The Choctaw people are a Native American tribe indigenous to the southeastern region of the United States, primarily in Mississippi, Alabama, and Louisiana. The Choctaw are part of the larger Muskogean language family, which also includes other tribes such as the Chickasaw and Creek. This article will delve into the beliefs, mythology, and rituals of the Choctaw people, with an emphasis on deities, their personalities and stories, as well as unique aspects of their cultural beliefs.


The Choctaw people have a pantheon of gods and spirits that play an integral role in their religious beliefs and practices. The deities are closely connected to nature, reflecting the importance of the natural world in Choctaw life. The following are some of the primary deities in Choctaw mythology:

  • Hashtahli (or Ababinili): The Creator or Supreme Being in Choctaw mythology, Hashtahli is responsible for the creation of the earth, the sky, and all living creatures. He is often depicted as a sun god, a symbol of life and vitality.

  • Nanapesa: Known as the Breath-Maker, Nanapesa is the spirit responsible for giving life to humans and animals. He is also associated with the concept of the soul and the spiritual essence of living beings.

  • Nalusa Falaya: The 'Long Black Being' or 'Shadow Being' is a malevolent spirit associated with darkness and negative energy. Nalusa Falaya is known to cause misfortune, sickness, and even death to those who encounter it.

  • Ishkitini: The Horned Serpent is a powerful underwater deity that is associated with storms, floods, and other natural disasters. It is a respected and feared being in Choctaw mythology, often seen as a force to be appeased or avoided.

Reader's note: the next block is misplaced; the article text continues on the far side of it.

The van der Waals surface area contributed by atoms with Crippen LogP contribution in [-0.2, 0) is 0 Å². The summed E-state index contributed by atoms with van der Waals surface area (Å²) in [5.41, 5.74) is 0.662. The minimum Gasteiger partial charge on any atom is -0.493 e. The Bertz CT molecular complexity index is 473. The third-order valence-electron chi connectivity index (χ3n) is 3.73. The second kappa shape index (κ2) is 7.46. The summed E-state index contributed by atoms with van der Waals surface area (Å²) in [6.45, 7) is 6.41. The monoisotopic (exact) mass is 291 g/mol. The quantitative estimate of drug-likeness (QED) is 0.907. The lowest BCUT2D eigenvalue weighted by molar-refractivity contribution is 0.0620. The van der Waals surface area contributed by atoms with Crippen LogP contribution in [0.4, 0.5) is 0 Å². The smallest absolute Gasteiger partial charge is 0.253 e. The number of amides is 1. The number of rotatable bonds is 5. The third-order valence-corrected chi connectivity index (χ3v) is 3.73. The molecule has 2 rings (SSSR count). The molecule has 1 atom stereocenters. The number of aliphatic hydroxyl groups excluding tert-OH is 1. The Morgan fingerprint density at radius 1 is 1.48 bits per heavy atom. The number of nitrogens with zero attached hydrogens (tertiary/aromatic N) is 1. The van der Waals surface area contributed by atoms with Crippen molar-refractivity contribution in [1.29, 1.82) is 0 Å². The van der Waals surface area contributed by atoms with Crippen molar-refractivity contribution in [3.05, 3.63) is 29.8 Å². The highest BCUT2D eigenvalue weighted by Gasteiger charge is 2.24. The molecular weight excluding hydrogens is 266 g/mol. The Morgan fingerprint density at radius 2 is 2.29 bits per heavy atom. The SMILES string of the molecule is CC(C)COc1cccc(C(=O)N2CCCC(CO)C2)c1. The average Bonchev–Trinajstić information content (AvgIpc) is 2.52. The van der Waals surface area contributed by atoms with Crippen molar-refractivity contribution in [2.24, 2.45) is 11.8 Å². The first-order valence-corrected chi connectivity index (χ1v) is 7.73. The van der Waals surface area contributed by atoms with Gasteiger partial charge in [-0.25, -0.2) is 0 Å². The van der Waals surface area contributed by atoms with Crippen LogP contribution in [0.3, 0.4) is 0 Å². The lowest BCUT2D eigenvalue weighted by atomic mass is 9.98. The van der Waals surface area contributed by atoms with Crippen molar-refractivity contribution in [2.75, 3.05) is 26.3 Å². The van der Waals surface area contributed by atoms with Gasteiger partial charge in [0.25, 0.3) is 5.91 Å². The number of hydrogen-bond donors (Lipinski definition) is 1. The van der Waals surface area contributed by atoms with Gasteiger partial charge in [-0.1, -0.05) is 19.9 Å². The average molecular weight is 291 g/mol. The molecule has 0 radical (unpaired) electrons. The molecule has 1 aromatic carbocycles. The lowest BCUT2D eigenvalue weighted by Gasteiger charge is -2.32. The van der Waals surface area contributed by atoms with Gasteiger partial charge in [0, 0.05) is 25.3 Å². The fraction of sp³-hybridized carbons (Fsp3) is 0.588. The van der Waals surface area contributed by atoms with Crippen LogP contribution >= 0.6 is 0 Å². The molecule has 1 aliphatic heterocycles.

• Kashehotapalo: This deity is a trickster figure in Choctaw mythology, often depicted as a rabbit or a raccoon. Kashehotapalo is known for causing mischief, playing tricks, and teaching valuable lessons to humans through his clever and cunning ways.

Heroes and Mythological Creatures

In addition to deities, Choctaw mythology is filled with heroes and mythological creatures that embody important cultural values and lessons. Some of the most notable figures include:

  • Tashka Usdi: Known as 'Little Warrior,' Tashka Usdi is a legendary hero who fought against evil spirits and defended his people from harm. He is remembered as a symbol of bravery, strength, and resilience.

  • Nunih Waya: Nunih Waya is a sacred mound in Mississippi, believed to be the birthplace of the Choctaw people. It is considered a living being in Choctaw mythology, as it embodies the connection between the Choctaw and their ancestral lands.

  • Sint Holo: The Choctaw Thunderbird is a powerful and respected mythological creature that is said to protect the tribe from harm. It is associated with the element of air and is believed to bring storms and rain to replenish the earth.

The Biskinik

The Biskinik, also known as the "little gossip" or "news bird," holds a special place in Choctaw mythology and culture. This bird, often identified with the American blue jay, is renowned in Choctaw folklore for its role as a messenger and a bearer of news.